We each walk through this world and we form certain opinions about others based on their appearance, their trappings.
That person has a Rolex, they must be rich.
That person has sneaky eyes, they must be untrustworthy.
That person lives in a caravan park, they must be destitute.
These are judgements we have made based on very superficial factors.
The person with the Rolex might be bankrupt.
The person with sneaky eyes might have cataracts.
The person who lives in a caravan park might have millions in the bank.
The Camino is one of the few places I know where it’s very hard to make those kind of judgements, because there’s often very little to make judgements on, other than attitude and behaviour.
Most pilgrims don’t take expensive jewellery or watches on the Camino. Most pilgrims wear the same kind of hiking clothing. You can’t make judgements on them based on what car they drive, or what house they live in.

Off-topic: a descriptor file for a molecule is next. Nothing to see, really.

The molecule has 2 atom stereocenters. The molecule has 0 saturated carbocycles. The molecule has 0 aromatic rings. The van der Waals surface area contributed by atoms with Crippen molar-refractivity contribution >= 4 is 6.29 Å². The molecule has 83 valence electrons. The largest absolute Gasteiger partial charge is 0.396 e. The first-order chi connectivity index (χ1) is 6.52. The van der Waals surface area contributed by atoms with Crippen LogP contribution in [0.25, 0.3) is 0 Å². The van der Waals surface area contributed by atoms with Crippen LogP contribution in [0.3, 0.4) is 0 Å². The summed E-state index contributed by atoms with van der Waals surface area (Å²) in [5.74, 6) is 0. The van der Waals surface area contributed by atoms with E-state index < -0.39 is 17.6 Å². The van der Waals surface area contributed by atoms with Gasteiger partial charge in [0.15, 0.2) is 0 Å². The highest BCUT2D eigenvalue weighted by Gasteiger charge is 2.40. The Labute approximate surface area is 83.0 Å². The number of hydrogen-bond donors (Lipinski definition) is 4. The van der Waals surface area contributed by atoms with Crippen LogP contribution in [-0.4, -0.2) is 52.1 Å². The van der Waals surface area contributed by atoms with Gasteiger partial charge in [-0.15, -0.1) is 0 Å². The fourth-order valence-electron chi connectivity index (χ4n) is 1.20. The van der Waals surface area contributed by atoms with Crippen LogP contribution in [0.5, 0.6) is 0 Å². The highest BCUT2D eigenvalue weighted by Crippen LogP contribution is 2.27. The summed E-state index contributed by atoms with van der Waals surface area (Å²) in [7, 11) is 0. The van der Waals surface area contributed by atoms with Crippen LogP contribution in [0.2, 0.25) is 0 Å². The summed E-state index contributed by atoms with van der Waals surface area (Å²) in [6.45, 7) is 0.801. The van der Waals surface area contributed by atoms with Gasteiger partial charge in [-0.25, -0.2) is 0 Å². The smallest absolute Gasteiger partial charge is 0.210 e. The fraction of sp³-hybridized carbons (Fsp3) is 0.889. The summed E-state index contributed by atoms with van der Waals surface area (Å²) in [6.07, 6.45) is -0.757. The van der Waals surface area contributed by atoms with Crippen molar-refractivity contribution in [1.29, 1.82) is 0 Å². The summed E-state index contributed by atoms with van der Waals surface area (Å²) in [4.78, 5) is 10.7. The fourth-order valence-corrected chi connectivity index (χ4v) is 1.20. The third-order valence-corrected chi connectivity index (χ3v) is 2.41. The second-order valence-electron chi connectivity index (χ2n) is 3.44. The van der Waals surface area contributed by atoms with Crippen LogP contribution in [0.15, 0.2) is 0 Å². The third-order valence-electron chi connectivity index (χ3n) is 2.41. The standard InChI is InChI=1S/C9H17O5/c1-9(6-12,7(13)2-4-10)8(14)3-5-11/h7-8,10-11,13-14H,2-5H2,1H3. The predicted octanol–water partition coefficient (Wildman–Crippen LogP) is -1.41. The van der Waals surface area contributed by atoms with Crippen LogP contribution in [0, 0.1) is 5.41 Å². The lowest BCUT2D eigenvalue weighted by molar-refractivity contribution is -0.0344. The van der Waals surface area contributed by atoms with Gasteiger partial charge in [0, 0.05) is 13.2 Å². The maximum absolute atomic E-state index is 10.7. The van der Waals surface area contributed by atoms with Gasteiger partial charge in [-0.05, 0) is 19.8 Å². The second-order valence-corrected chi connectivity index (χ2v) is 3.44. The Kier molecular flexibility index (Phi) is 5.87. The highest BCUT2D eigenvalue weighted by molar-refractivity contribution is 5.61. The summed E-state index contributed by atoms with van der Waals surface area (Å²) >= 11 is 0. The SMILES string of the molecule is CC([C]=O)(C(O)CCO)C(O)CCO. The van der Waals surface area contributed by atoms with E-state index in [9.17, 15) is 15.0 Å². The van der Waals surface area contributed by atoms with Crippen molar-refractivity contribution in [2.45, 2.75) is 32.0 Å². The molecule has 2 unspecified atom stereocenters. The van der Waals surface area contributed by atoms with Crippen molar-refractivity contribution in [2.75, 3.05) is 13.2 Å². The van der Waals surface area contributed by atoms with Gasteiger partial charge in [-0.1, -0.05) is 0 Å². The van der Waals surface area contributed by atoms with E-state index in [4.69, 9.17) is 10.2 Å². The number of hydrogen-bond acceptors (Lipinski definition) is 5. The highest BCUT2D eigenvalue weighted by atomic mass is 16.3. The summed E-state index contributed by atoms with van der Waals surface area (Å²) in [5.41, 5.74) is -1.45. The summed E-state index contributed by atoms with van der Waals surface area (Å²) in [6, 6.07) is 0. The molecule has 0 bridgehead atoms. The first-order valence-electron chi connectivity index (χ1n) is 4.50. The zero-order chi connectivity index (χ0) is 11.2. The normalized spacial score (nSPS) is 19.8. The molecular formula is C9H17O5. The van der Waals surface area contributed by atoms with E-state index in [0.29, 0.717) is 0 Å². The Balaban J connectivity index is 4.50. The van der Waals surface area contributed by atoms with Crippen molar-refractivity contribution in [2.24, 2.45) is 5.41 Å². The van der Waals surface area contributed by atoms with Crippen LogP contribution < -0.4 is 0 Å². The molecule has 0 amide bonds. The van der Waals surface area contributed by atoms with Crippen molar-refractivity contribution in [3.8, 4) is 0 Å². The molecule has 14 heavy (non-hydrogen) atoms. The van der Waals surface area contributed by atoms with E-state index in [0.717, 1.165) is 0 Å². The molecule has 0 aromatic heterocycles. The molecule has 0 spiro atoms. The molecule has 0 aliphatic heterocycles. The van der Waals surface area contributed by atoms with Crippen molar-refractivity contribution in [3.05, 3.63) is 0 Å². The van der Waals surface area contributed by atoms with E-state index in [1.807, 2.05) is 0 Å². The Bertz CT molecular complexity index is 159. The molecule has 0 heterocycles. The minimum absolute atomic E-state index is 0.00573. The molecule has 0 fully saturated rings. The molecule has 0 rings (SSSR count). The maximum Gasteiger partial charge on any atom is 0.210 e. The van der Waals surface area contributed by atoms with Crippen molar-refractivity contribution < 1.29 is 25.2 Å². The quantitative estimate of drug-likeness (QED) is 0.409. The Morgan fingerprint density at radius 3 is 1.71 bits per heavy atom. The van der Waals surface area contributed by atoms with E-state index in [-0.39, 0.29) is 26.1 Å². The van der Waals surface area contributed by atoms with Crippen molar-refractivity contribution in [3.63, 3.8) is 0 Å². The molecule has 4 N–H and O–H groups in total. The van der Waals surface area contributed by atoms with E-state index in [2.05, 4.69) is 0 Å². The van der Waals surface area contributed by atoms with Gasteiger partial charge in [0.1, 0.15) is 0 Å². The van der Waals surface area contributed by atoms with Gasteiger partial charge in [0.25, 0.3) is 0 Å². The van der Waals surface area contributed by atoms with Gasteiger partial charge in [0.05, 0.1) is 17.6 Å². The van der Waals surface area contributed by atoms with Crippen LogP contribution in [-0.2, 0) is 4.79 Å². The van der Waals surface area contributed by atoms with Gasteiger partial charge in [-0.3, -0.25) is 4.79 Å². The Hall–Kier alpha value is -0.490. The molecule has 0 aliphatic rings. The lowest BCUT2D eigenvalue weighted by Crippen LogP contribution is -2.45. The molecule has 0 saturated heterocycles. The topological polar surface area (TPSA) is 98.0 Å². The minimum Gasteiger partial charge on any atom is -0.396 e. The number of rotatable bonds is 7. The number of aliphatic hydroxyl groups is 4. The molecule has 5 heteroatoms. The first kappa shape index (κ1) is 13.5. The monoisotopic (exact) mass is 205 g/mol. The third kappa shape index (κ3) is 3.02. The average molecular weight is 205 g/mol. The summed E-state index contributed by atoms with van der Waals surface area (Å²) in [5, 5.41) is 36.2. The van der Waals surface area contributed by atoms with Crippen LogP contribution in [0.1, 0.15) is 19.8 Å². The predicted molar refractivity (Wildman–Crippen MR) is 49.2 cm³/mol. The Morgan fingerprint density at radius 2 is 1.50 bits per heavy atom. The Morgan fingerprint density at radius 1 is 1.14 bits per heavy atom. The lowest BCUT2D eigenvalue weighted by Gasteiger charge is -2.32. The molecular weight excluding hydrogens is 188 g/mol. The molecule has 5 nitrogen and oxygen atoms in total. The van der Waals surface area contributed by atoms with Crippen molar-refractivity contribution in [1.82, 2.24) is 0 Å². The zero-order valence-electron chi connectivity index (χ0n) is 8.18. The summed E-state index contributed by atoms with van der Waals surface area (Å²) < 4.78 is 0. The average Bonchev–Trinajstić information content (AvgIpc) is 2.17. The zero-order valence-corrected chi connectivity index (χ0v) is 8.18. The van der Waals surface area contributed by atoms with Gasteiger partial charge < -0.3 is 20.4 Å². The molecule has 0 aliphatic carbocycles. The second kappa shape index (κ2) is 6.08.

Often you meet a pilgrim and you have no clue if they’re a judge or a janitor.
The Camino, in that sense, induces a base level of status. Very few come to the Camino with their status on display. And if they do, often the Camino strips them of that status in very humbling ways.
That’s not to say pilgrims don’t immediately judge. They judge the “trueness” of the pilgrim, often by asking the seemingly innocent question: Where did you start?
That’s far from an innocent question.
If the pilgrim being asked that question states Pamplona, or Burgos, then the pilgrim asking the question, having walked from Le Puy or Seville, can puff themselves up a bit and think they are a “truer” pilgrim, whatever that means.
Of course, like any form of judgement, it’s based on ego, a need to feel superior, which in turn stems from lack of self worth, and ultimately fear.
Largely, and I say largely, the Camino is a leveller. People who, in their lives back home, might be famous, might be rich, might wield enormous power over others, sit down at communal tables, eat €10 pilgrims meals, and you’d never know.
And in the end, what does it matter? It’s who we truly are that matters, not what resources we might have accumulated elsewhere.
The Camino helps us find out who we really are…